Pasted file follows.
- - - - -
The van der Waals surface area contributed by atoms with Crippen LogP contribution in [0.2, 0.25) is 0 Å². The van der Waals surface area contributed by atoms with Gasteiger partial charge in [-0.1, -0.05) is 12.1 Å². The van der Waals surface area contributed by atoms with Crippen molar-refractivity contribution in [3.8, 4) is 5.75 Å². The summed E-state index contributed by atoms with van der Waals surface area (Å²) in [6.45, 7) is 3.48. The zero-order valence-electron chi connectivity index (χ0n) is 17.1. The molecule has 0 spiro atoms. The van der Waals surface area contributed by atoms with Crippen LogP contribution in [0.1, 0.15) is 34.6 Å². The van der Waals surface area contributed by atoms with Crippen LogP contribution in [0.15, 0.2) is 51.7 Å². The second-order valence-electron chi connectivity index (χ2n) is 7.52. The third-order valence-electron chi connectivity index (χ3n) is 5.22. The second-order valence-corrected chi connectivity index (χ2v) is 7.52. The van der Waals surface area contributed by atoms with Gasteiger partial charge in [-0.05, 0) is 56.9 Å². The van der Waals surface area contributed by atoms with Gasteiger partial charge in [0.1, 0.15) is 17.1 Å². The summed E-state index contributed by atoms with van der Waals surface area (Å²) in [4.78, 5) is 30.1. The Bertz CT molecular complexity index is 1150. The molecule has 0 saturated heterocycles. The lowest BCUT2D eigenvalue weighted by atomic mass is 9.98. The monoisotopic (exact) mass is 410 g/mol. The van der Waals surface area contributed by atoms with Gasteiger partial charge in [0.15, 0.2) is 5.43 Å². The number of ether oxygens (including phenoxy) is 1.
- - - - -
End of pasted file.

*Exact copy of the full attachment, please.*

The van der Waals surface area contributed by atoms with Crippen LogP contribution in [0.2, 0.25) is 0 Å². The van der Waals surface area contributed by atoms with Gasteiger partial charge in [-0.1, -0.05) is 12.1 Å². The van der Waals surface area contributed by atoms with Crippen molar-refractivity contribution in [3.8, 4) is 5.75 Å². The summed E-state index contributed by atoms with van der Waals surface area (Å²) in [6.45, 7) is 3.48. The zero-order valence-electron chi connectivity index (χ0n) is 17.1. The molecule has 0 spiro atoms. The van der Waals surface area contributed by atoms with Crippen LogP contribution in [0.1, 0.15) is 34.6 Å². The van der Waals surface area contributed by atoms with Crippen LogP contribution in [0.15, 0.2) is 51.7 Å². The second-order valence-electron chi connectivity index (χ2n) is 7.52. The third-order valence-electron chi connectivity index (χ3n) is 5.22. The second-order valence-corrected chi connectivity index (χ2v) is 7.52. The van der Waals surface area contributed by atoms with Gasteiger partial charge in [-0.05, 0) is 56.9 Å². The van der Waals surface area contributed by atoms with Gasteiger partial charge in [0.1, 0.15) is 17.1 Å². The summed E-state index contributed by atoms with van der Waals surface area (Å²) in [4.78, 5) is 30.1. The Bertz CT molecular complexity index is 1150. The molecule has 0 saturated heterocycles. The lowest BCUT2D eigenvalue weighted by atomic mass is 9.98. The monoisotopic (exact) mass is 410 g/mol. The van der Waals surface area contributed by atoms with Gasteiger partial charge in [0.15, 0.2) is 5.43 Å². The number of ether oxygens (including phenoxy) is 1.